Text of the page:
Just what is it about the McRib? Somehow, without even trying, I am aware of its presence, aware of the hype surrounding each of its comebacks. I hadn’t even realized the McRib’s buzz as a PR ploy until my (biology major) roommate said: “Whoa, the McRib…that’s some good public relations going on.”
There’s no question, the sandwich has a cult following. There’s an online “McRib Locator” where visitors can submit “McRib sightings.” There’s even an unofficial “McRib Watch” Twitter account. People love this dang sandwich. But whyyy?
It doesn’t seem to be superior taste, as McDonald’s actually pulled it from its regular menu because of lagging sales after its introduction in 1982. Looking at the McRib objectively, it’s not all that appealing. It’s become kind of a punchline among some folk, as its culinary reputation is…questionable. With a list of 70 ingredients, including one that’s found in gym mats, the appeal of the McRib just seems…bizarre.
The key is the “For a limited time only” allure. According to Meredith Melnick, in her article “McRib Fanatics and the Amazing Power of Limited Availability,” retailers know that this concept makes us spend irrationally. The limited availability sales pitch isn’t rooted in quality, utility or desirability: things that we want in a sane state of mind. Instead, retailers bank on the human characteristic of hating to miss out on something.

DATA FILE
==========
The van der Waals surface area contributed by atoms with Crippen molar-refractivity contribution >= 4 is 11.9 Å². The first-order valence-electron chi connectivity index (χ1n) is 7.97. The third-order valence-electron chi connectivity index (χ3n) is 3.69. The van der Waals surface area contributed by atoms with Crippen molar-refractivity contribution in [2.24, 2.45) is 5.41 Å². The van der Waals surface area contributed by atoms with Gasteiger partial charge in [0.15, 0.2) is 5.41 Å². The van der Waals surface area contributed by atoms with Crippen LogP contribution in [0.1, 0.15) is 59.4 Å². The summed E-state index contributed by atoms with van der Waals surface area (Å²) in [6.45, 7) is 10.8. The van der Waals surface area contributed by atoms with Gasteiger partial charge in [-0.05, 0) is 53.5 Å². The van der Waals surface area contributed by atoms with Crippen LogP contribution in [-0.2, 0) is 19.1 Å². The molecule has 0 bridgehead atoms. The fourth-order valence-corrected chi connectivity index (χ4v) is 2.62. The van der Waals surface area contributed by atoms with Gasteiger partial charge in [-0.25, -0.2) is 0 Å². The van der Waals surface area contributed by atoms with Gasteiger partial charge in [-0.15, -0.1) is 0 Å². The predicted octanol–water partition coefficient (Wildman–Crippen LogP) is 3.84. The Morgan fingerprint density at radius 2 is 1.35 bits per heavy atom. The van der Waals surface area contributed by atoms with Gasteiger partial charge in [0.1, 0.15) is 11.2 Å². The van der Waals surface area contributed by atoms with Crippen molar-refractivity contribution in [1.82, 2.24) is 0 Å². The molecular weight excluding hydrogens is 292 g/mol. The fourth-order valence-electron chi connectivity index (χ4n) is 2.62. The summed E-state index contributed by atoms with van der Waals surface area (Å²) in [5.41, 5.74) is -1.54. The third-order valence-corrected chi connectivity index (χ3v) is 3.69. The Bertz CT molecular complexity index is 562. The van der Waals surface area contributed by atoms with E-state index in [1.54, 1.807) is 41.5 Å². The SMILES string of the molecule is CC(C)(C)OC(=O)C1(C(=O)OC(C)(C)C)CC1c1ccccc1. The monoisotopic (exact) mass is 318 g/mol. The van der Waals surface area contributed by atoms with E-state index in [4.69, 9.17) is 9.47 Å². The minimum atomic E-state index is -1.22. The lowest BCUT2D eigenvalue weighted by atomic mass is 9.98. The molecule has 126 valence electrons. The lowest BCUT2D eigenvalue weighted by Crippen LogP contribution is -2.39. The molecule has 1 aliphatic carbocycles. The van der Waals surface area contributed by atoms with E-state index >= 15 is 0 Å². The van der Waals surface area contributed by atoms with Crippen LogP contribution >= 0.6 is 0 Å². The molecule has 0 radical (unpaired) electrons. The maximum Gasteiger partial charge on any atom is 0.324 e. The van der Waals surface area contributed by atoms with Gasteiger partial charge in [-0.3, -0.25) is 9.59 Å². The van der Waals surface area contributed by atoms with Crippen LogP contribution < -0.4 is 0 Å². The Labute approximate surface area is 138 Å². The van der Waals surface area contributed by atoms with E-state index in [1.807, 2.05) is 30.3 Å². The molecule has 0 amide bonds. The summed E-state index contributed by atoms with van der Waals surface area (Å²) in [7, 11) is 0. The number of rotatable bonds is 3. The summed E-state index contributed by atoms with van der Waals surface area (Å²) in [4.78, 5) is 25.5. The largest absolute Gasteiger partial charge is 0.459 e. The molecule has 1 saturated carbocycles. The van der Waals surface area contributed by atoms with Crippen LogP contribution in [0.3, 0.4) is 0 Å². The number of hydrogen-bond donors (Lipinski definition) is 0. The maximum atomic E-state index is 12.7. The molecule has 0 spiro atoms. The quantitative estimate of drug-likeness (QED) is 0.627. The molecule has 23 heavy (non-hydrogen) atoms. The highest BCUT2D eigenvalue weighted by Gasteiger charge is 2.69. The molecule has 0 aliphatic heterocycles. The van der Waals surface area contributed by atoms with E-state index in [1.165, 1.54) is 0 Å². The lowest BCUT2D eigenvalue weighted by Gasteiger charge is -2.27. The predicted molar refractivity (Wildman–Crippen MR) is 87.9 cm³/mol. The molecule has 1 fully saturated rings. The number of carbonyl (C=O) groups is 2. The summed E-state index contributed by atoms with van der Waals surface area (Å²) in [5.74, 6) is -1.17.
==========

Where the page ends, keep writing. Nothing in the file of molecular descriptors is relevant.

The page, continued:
Apparently we’re suckers for an elusive lover and McDonald’s is profiting from it. Oh…Do you find it odd that I’m comparing a processed meat sandwich to a lover? Well, I’ve got news for you…
“Sort of in the same way that some people are attracted to bad boys (or girls) who won’t commit, the elusiveness of the McRib is part of its appeal.” -Brad Tuttle, Moneyland
“You don’t know when it will appear. It’s the girl who you are in love with who has always been a tease to you.” -Ryan Dixon, Once drove 10 hours to buy a McRib
Paging Dr. Freud!